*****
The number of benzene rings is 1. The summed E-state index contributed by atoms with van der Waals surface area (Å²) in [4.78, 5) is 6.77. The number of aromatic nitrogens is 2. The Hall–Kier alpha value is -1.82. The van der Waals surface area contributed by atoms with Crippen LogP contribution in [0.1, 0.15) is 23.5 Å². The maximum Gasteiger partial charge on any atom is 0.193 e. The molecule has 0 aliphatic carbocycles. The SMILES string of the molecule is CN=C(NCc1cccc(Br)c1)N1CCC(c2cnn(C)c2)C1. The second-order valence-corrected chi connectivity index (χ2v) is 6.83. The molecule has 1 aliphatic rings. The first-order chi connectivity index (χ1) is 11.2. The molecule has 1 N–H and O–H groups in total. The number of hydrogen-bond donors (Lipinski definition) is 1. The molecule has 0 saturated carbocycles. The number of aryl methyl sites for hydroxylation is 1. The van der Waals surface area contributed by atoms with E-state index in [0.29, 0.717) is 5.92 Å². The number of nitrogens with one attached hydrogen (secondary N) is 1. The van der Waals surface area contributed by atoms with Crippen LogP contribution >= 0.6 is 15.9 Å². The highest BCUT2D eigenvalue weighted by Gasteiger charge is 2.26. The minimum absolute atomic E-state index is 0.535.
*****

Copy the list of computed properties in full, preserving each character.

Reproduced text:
The number of benzene rings is 1. The summed E-state index contributed by atoms with van der Waals surface area (Å²) in [4.78, 5) is 6.77. The number of aromatic nitrogens is 2. The Hall–Kier alpha value is -1.82. The van der Waals surface area contributed by atoms with Crippen LogP contribution in [0.1, 0.15) is 23.5 Å². The maximum Gasteiger partial charge on any atom is 0.193 e. The molecule has 0 aliphatic carbocycles. The SMILES string of the molecule is CN=C(NCc1cccc(Br)c1)N1CCC(c2cnn(C)c2)C1. The second-order valence-corrected chi connectivity index (χ2v) is 6.83. The molecule has 1 aliphatic rings. The first-order chi connectivity index (χ1) is 11.2. The molecule has 1 N–H and O–H groups in total. The number of hydrogen-bond donors (Lipinski definition) is 1. The molecule has 0 saturated carbocycles. The number of aryl methyl sites for hydroxylation is 1. The van der Waals surface area contributed by atoms with E-state index in [0.29, 0.717) is 5.92 Å². The number of nitrogens with one attached hydrogen (secondary N) is 1. The van der Waals surface area contributed by atoms with Crippen LogP contribution >= 0.6 is 15.9 Å². The highest BCUT2D eigenvalue weighted by Gasteiger charge is 2.26. The minimum absolute atomic E-state index is 0.535.